- The Washington Times - Wednesday, April 25, 2012

During his five decades in comedy, impressionist Rich Little has performed in glitzy Las Vegas casinos and backwater Canadian nightclubs, on television and in films, before intoxicated hecklers and dignified heads of state.

For sheer degree of difficulty, he said, one venue stands out.

“The White House [Correspondents’ Association] dinner is probably the hardest show I’ve done in my entire career,” said Mr. Little, 73, who headlined the event in 1985 and 2007. “Absolutely. You have to be political and take a few jabs. But you can’t be too strong. And if you don’t come on strong, they say you’re doing your Vegas act. It’s kind of a no-win situation.”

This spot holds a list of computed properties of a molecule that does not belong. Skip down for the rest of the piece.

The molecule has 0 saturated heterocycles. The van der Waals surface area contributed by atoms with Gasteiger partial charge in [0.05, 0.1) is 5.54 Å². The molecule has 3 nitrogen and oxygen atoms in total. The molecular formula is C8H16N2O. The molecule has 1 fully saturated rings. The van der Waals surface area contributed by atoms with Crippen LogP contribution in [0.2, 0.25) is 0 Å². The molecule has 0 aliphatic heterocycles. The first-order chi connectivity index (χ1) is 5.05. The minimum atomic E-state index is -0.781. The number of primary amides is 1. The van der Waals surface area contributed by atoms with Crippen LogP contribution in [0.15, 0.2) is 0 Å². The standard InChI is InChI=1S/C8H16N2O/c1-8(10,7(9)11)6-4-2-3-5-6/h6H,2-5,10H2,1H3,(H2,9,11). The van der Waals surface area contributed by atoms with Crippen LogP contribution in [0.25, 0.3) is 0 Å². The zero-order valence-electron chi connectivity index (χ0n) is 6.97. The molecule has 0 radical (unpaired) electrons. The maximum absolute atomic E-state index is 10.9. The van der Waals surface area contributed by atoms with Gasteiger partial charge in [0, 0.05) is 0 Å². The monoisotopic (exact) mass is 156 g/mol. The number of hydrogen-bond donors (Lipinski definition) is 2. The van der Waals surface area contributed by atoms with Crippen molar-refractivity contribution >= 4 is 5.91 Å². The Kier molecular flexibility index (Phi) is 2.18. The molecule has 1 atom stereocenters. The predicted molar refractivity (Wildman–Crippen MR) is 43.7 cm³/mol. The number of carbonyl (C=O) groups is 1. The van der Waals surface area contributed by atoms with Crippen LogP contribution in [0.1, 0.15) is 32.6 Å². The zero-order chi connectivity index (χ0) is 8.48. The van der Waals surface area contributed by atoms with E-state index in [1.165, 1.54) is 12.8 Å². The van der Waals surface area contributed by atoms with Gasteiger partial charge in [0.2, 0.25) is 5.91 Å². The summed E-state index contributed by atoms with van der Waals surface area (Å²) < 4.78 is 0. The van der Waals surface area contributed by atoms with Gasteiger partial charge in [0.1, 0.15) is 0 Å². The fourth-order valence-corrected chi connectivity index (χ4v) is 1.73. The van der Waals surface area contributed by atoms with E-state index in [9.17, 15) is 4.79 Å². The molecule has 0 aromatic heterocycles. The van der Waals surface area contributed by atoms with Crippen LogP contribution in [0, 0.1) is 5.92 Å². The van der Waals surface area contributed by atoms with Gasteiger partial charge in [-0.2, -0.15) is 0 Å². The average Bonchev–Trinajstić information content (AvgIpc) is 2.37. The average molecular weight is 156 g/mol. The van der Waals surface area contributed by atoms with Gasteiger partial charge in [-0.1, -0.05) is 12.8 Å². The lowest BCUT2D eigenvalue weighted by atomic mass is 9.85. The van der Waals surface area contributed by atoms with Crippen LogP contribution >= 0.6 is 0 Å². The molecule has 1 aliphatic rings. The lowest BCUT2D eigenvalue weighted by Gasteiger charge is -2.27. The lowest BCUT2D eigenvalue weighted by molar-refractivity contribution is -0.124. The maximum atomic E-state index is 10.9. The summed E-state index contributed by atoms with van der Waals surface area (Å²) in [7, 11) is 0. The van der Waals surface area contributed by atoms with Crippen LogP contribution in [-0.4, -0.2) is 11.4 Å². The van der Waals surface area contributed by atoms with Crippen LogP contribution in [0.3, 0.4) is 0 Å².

Mr. Little paused — only not to deliver a punch line.

“Every time I hear who is going to be on, I think, ‘Good luck,’ ” he said. “I hope they know what they’re getting into.”

This year’s human sacrifice is late night talk show host Jimmy Kimmel, who headlines the 2012 White House Correspondents’ Association dinner at the Washington Hilton on Saturday night.

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